Busquet, Gemma [INAF-Istituto di Astrofisica e Planetologia Spaziali, via Fosso del Cavaliere 100, I-00133 Roma (Italy); Zhang, Qizhou; Ho, Paul T. P. [Harvard-Smithsonian Center for Astrophysics, 60 Garden Street, Cambridge, MA 02138 (United States); Palau, Aina; Girart, Josep M. [Institut de Ciencies de l'Espai (CSIC-IEEC), Campus UAB, Facultat de Ciencies, Torre C-5 parell, E-08193 Bellaterra, Catalunya (Spain); Liu, Hauyu Baobab [Academia Sinica Institute of Astronomy and Astrophysics, Taipei, Taiwan (China); Sanchez-Monge, Alvaro [INAF, Osservatorio Astrofisico di Arcetri, Largo E. Fermi 5, I-05125 Firenze (Italy); Estalella, Robert [Departament d'Astronomia i Meteorologia, Institut de Ciencies del Cosmos (ICC), Universitat de Barcelona (IEEC-UB), Marti i Franques 1, E-08028 Barcelona, Catalunya (Spain); De Gregorio-Monsalvo, Itziar [European Southern Observatory, Karl-Schwarzschild-Strasse 2, D-85748 Garching (Germany); Pillai, Thushara [Caltech Astronomy Department, MC 249-17, 1200 East California Boulevard, Pasadena, CA 91125 (United States); Wyrowski, Friedrich [Max-Planck-Institut fuer Radioastronomie, Auf dem Huegel 69, D-53121 Bonn (Germany); Santos, Fabio P.; Franco, Gabriel A. P., E-mail: gemma.busquet@iaps.inaf.it [Departamento de Fisica-ICEx-UFMG, Caixa Postal 702, 30.123-970 Belo Horizonte-MG (Brazil)

2013-02-20T23:59:59.000Z

496

OBSERVATIONS FROM SDO, HINODE, AND STEREO OF A TWISTING AND WRITHING START TO A SOLAR-FILAMENT-ERUPTION CASCADE  

SciTech Connect (OSTI)

We analyze data from SDO (AIA, HMI), Hinode (SOT, XRT, EIS), and STEREO (EUVI) of a solar eruption sequence of 2011 June 1 near 16:00 UT, with an emphasis on the early evolution toward eruption. Ultimately, the sequence consisted of three emission bursts and two filament ejections. SDO/AIA 304 A images show absorbing-material strands initially in close proximity which over {approx}20 minutes form a twisted structure, presumably a flux rope with {approx}10{sup 29} erg of free energy that triggers the resulting evolution. A jump in the filament/flux rope's displacement (average velocity {approx}20 km s{sup -1}) and the first burst of emission accompanies the flux-rope formation. After {approx}20 more minutes, the flux rope/filament kinks and writhes, followed by a semi-steady state where the flux rope/filament rises at ({approx}5 km s{sup -1}) for {approx}10 minutes. Then the writhed flux rope/filament again becomes MHD unstable and violently erupts, along with rapid (50 km s{sup -1}) ejection of the filament and the second burst of emission. That ejection removed a field that had been restraining a second filament, which subsequently erupts as the second filament ejection accompanied by the third (final) burst of emission. Magnetograms from SDO/HMI and Hinode/SOT, and other data, reveal several possible causes for initiating the flux-rope-building reconnection, but we are not able to say which is dominant. Our observations are consistent with magnetic reconnection initiating the first burst and the flux-rope formation, with MHD processes initiating the further dynamics. Both filament ejections are consistent with the standard model for solar eruptions.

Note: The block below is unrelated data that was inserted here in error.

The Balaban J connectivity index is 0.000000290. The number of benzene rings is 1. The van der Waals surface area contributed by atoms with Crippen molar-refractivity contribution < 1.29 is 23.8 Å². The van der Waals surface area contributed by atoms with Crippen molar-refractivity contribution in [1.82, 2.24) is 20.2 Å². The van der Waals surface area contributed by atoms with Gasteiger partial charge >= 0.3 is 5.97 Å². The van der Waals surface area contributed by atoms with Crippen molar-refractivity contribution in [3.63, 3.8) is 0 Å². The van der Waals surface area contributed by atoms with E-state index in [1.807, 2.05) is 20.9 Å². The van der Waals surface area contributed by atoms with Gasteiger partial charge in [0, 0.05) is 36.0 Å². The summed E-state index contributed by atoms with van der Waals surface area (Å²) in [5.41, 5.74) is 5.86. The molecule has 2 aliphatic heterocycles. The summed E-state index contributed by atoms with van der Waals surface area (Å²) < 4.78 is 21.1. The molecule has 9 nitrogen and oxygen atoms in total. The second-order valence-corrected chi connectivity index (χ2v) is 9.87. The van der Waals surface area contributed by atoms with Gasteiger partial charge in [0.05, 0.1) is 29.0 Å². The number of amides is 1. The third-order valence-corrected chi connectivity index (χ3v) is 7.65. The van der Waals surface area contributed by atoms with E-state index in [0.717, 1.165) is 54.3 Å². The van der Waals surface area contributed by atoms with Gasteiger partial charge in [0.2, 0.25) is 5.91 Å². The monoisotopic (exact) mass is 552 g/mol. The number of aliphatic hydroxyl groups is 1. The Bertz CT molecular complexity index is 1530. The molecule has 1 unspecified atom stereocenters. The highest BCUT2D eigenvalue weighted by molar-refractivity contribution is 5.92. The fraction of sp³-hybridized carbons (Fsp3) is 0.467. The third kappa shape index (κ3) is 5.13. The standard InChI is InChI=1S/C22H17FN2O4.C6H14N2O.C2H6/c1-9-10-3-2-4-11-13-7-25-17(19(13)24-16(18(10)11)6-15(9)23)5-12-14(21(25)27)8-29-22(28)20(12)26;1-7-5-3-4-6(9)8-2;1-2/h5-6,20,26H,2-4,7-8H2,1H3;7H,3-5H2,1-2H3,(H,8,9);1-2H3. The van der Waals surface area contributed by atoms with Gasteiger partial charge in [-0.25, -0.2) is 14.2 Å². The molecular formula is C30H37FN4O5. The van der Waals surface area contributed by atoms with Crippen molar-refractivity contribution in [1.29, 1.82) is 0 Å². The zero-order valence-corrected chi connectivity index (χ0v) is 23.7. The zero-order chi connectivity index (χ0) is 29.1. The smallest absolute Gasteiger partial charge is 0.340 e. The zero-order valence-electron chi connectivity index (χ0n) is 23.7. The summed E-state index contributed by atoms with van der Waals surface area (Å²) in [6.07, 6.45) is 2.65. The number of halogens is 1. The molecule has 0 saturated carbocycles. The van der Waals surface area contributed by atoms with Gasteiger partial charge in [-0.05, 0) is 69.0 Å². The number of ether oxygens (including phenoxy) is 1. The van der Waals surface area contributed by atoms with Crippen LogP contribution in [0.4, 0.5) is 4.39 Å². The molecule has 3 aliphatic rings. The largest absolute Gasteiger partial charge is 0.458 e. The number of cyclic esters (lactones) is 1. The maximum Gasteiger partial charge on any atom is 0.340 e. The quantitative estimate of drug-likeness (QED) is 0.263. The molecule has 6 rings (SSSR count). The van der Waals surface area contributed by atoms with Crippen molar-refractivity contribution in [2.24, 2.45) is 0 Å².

Sterling, Alphonse C.; Moore, Ronald L. [Space Science Office, ZP13, NASA Marshall Space Flight Center, Huntsville, AL 35812 (United States); Hara, Hirohisa, E-mail: alphonse.sterling@nasa.gov, E-mail: ron.moore@nasa.gov, E-mail: hirohisa.hara@nao.ac.jp [National Astronomical Observatory of Japan, Osawa, Mitaka, Tokyo 181-8588 (Japan)

2012-12-10T23:59:59.000Z

497

Accuracy of truncated Leiden and Berlin virial expansions for pure gases and sealing joints between silicon carbide and stainless steel  

E-Print Network [OSTI]

carbide to steel were studied. Brazing is the technique more used, and several active filler metals such as Ag-Cu-In-Ti, Ag-Cu-Ti, plus carbon fibers Ag-Cu-Hf and Niobium were used. This review shows that the strength of the joint is affected by the amount...

Santana Rodriguez, Gabriel Enrique

2003-01-01T23:59:59.000Z

498

Theoretical Analysis of the Adsorption of Late Transition Metal Atoms on the (001) Surface of Early Transition Metal Carbides  

SciTech Connect (OSTI)

The interaction of atoms of Groups 9, 10, and 11 with the (001) surface of TiC, ZrC, VC, and {delta}-MoC has been studied by means of periodic density functional calculations using slab models. The calculated values of the adsorption energy are rather large, especially for Groups 9 and 10 elements (E{sub ads} = 3-6 eV), but without clear trends along the series. Nevertheless, the analysis of the interaction at different sites indicates that the adsorbed atoms will be relatively mobile. Many of the admetals are electronically perturbed upon interaction with the carbide surfaces. Co, Ni, Cu, and Rh adatoms get positively or negatively charged, depending on the nature of the carbide substrate. Ir, Pd, Pt, and Au adatoms are always negatively charged. An analysis of the Bader charges for the most stable sites provides strong evidence that the most negative charge on the adatoms corresponds to the interaction with ZrC, followed by TiC. In the case of VC and {delta}-MoC, the charge on the adsorbed atoms may be slightly positive and of the same order for both carbides. The effect of the underlying carbide is large, with ZrC and TiC being predicted as the supports with the largest effect on the electronic structure of the adsorbed atoms with direct implications for the use of these systems in catalysis.

Rodriguez, J.A.; Gmez, T.; Florez, E.; Illas, F.

2010-01-28T23:59:59.000Z